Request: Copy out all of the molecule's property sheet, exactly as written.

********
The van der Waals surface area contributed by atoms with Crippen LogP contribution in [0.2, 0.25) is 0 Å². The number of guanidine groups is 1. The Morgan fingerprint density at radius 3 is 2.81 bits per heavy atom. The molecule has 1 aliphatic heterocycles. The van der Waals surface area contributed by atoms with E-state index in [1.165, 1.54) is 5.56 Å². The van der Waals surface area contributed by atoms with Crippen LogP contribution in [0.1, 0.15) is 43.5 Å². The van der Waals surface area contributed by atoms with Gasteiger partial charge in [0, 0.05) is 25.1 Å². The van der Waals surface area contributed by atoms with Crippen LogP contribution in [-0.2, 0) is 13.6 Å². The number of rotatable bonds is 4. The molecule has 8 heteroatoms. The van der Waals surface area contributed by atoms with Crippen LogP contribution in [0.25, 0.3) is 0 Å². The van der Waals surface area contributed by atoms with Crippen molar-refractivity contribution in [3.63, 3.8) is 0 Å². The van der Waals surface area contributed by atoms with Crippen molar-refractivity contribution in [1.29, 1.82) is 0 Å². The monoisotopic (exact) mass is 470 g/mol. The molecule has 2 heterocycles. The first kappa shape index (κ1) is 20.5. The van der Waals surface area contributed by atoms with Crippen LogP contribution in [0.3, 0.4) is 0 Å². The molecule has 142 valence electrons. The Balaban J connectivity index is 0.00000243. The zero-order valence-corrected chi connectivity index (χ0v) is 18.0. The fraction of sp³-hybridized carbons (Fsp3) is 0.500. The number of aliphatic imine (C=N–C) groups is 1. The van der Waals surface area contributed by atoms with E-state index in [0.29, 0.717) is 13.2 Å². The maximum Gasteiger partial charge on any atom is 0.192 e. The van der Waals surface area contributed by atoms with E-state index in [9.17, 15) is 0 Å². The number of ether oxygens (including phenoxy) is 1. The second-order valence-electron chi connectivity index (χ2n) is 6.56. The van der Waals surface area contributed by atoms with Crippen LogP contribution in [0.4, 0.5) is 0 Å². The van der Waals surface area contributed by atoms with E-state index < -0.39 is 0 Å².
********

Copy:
The van der Waals surface area contributed by atoms with Crippen LogP contribution in [0.2, 0.25) is 0 Å². The number of guanidine groups is 1. The Morgan fingerprint density at radius 3 is 2.81 bits per heavy atom. The molecule has 1 aliphatic heterocycles. The van der Waals surface area contributed by atoms with E-state index in [1.165, 1.54) is 5.56 Å². The van der Waals surface area contributed by atoms with Crippen LogP contribution in [0.1, 0.15) is 43.5 Å². The van der Waals surface area contributed by atoms with Gasteiger partial charge in [0, 0.05) is 25.1 Å². The van der Waals surface area contributed by atoms with Crippen LogP contribution in [-0.2, 0) is 13.6 Å². The number of rotatable bonds is 4. The molecule has 8 heteroatoms. The van der Waals surface area contributed by atoms with Crippen LogP contribution in [0.25, 0.3) is 0 Å². The van der Waals surface area contributed by atoms with Crippen molar-refractivity contribution in [3.63, 3.8) is 0 Å². The van der Waals surface area contributed by atoms with Crippen molar-refractivity contribution in [1.29, 1.82) is 0 Å². The monoisotopic (exact) mass is 470 g/mol. The molecule has 2 heterocycles. The first kappa shape index (κ1) is 20.5. The van der Waals surface area contributed by atoms with Crippen LogP contribution in [0.3, 0.4) is 0 Å². The molecule has 142 valence electrons. The Balaban J connectivity index is 0.00000243. The zero-order valence-corrected chi connectivity index (χ0v) is 18.0. The fraction of sp³-hybridized carbons (Fsp3) is 0.500. The number of aliphatic imine (C=N–C) groups is 1. The van der Waals surface area contributed by atoms with E-state index in [0.29, 0.717) is 13.2 Å². The maximum Gasteiger partial charge on any atom is 0.192 e. The van der Waals surface area contributed by atoms with E-state index in [9.17, 15) is 0 Å². The number of ether oxygens (including phenoxy) is 1. The second-order valence-electron chi connectivity index (χ2n) is 6.56. The van der Waals surface area contributed by atoms with Crippen LogP contribution in [0.4, 0.5) is 0 Å². The van der Waals surface area contributed by atoms with E-state index < -0.39 is 0 Å².